As you see, (The Big Bus) took the initiative to mock at that genre, which inaugurated yet another genre. And while it isn't (Airplane), it has the seed of its fresh craziness. For instance: the matter of the lead being accused of "eating" people, the cemetery scene, and the bar fight; which's the movie's best moment.
Originally, it seems as if (Airplane) took a lot from this movie, like: the character of a pilot with a troubling past, who's needed suddenly to save the day. How his ex-girlfriend is on the same ride. Or how they come back to each other in the end. Let alone a scene where the stewardesses demonstrate to the riders what to do while the trip is in danger!
The bus was huge with fabulous design. The running gag of the bus's singer was super. And since the first time I watched him years ago, till now, I believe that Joseph Bologna is one the most underrated comedians ever. That guy was great. He could do cracking comedy with the littlest efforts. It's a shame that he wasn't a star in many movies or TV shows as he should have been.
Director James Frawley has many funny bones, and - sorrowfully - not many movies. However, his comic energy can be felt in countless TV episodes of shows like (Columbo), (Magnum P.I.), (Tales of the Gold Monkey), and (Vengeance Unlimited). Or a movie like (The Muppet Movie - 1979).
Now, to the negative points. And the first one comes to my mind is Stockard Channing. OH MY GOD, who thought of hiring her in a leading role in a comedy?? She looks like an awful version of Elizabeth Taylor, and I don't like Elizabeth Taylor! Channing has no nice presence, and no talent for comedy, so why she was here anyway??!!
The characters on the bus were few, and even fewer of them were interesting. David Shire's music is all the time excited, maybe for parodying the music of other disaster movies, but eventually it didn't work for me.
Some of the jokes didn't hit the "funny" mark, like when all the riders had to wear bizarre costumes in the end. And some of them weren't utilized smartly, like the idea of how the evil guy lives in a metal cocoon. Or attaching the scientist father into the ground against his well, which while being creative, it was used laconically.
Speaking of laconic things, the end is, with fabricated defeat for the evil guys, and such an incomprehensible surviving for the good guys; I still don't know how the lead saved the bus over the cliffhanger! Add to that, extremely dull ending shot, and you'll get why this good movie feels not so good for many viewers.
It is short, and runs out of clever idea nearly halfway through it. But for the most part, it's a wonderful comedy, little ahead of its time, and the true disaster is that it isn't any famous.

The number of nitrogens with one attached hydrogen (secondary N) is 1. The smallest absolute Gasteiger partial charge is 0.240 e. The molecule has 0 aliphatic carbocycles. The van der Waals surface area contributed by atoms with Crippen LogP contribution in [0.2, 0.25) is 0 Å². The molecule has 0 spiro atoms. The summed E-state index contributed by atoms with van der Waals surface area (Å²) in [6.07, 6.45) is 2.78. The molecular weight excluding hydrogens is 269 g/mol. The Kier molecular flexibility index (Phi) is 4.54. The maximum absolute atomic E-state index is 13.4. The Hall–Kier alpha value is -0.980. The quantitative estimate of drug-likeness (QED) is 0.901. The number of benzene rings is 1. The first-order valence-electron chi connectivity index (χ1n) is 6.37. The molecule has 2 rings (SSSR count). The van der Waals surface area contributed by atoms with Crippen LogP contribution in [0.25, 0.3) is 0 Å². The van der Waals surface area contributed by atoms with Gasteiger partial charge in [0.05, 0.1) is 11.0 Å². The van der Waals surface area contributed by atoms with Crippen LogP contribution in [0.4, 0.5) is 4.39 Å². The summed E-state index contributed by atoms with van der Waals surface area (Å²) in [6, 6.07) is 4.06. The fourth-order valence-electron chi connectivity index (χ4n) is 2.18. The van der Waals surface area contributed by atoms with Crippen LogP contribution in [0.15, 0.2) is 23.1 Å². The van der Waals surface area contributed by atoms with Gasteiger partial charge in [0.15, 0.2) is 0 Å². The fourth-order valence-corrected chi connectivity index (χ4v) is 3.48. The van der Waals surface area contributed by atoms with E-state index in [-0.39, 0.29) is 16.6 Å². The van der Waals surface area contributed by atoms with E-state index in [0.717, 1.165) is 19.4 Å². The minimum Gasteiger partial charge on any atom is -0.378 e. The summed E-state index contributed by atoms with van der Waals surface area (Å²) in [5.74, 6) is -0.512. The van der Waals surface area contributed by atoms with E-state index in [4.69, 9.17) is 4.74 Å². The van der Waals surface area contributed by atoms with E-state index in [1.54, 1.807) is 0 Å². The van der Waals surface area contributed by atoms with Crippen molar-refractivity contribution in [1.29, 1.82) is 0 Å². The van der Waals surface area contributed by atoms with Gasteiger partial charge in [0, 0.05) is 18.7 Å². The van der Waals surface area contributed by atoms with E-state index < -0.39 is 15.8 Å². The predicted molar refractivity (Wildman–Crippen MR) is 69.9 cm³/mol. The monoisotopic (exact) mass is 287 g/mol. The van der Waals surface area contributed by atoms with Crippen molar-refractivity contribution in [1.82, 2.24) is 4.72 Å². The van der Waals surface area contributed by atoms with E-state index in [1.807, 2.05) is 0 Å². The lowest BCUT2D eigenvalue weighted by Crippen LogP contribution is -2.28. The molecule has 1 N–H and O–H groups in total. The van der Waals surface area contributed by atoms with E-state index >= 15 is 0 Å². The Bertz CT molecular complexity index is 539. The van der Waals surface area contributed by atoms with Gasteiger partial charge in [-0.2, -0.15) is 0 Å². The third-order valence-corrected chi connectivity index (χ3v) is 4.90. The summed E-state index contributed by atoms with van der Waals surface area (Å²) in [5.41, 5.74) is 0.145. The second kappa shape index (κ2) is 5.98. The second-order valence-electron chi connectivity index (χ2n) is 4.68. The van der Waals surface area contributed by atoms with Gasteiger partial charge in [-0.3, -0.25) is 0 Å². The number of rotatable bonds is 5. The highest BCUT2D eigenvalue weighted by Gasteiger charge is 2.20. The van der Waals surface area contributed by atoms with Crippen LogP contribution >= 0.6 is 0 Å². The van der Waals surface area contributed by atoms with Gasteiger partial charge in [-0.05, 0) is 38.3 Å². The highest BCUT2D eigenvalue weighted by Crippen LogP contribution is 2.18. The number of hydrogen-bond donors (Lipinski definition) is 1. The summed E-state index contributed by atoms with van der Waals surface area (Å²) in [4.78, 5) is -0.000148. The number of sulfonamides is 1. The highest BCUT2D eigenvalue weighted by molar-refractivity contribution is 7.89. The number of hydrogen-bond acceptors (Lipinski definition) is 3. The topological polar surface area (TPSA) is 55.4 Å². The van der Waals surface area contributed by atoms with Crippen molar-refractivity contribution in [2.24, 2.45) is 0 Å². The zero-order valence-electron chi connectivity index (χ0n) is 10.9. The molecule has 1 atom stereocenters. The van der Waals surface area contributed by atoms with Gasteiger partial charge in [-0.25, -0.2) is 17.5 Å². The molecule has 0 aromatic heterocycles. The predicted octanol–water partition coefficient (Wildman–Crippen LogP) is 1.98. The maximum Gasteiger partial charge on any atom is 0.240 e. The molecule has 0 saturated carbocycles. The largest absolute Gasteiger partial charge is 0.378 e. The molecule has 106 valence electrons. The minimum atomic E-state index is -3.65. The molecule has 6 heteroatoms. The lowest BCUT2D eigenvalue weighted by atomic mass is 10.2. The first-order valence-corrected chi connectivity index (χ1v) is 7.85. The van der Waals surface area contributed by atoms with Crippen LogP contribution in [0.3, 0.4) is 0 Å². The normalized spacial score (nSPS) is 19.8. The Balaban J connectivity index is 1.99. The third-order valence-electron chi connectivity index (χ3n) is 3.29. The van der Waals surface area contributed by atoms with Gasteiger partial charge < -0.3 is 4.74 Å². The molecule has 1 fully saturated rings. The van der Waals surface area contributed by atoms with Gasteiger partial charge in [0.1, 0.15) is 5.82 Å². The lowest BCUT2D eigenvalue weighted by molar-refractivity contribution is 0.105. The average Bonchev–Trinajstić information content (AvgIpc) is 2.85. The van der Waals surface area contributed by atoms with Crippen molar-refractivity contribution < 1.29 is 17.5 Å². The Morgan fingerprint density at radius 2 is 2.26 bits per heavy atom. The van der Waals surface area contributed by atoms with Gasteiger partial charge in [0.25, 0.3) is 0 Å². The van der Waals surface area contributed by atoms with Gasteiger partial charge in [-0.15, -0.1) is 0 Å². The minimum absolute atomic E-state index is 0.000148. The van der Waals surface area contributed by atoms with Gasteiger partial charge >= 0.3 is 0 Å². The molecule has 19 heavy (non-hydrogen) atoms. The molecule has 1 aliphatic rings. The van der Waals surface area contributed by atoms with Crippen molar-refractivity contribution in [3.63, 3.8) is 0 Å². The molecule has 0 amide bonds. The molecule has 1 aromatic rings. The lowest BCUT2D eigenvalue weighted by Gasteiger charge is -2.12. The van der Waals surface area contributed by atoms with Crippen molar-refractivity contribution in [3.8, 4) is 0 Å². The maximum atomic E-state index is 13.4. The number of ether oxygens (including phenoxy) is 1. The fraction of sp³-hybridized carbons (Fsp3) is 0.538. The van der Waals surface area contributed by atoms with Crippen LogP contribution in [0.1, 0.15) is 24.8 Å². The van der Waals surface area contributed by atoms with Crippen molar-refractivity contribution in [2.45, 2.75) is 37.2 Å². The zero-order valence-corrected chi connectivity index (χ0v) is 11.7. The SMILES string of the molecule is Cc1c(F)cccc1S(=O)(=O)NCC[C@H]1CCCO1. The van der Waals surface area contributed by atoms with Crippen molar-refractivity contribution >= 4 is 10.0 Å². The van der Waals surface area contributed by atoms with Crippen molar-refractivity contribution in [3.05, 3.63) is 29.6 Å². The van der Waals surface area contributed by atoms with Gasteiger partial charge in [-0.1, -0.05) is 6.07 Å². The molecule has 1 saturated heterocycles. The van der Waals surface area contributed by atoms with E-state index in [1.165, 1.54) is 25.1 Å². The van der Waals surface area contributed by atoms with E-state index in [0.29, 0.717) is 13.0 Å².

Simply, it's The Avengers (2010) on steroids, red bull, and LSD! We have the same heroes, yet with additional ones, an army of CG shots, too much action it's going to make you sick, and the hugest amount of twaddle, prattle, and babble you'll ever experience. Well, dear writer / director Joss Whedon, excessiveness is no virtue!
The action sequences run so snappily as if The Flash directed them. It's like riding a loose roller-coaster, I was shouting "Please, make it slower!". Whether somebody pressed the Fast-Forward button while Play is on, or it has the most irrational editing of 2015 (Here's a challenge for you: Try to find Julie Delpy in this movie!).
Once the action is over, the dialogue is endless to the extent where you feel, rather live the fact, that this is a talk show more than an action movie. Bore was a superhero in this movie, and he killed it. When I recall that 15 minutes sequence in the movie's middle, where they go to the safe house, I fall asleep instantly. GOD! It's where The Avengers meets Little House on the Prairie!!
There was some relief, scary one. The tragedy is that the comic one-liners were horrible, and delivered horribly as well. No actor cared to be a bit funny while performing them. They're all in rush, forgetting to give an iota of "feeling" along the way. Actually, the performance got robotic sometimes, look at Captain America, Thor and Stark while their talk right before the ending, they were phoning in their lines in incredible frigidity!
Like the first movie, the evil guy's soldiers are still alike, and so easy to kill. Speaking of continuous downsides from the first movie, I'm still asking: What Hawkeye and Black Widow have to do with The Avengers in the first place?! THEY'RE NOT SUPER ANYTHING FOR GOD'S SAKE! And for a new downside, that maybe will continue in next movies; They made Captain America curse!!
And then we get to the LSD issue. Yes, I mean the character of "Vision". Who is that guy? And how he's even born? So Stark is capable of CREATING people now??!!
As for any pros, the CGI and all of the imaginative details were excellent and enjoyable.
Sadly, Whedon had a lust for too much speaking, too fast action, producing heavy exhaustion in a form of a movie. I was shocked when knew that the first Avengers movie ran for 2 hours and 23 minutes, and this one ran for 2 hours and 21 minutes. The shock wasn't that this one is shorter; it was that it feels like 3 days already! To tell you the bitter truth, I slept in front if it 3 times. THREE TIMES!! It didn't happen with any other movie, not to mention a supposedly entertaining blockbuster. So I had to re-watch it, while fighting sleep, to write these words.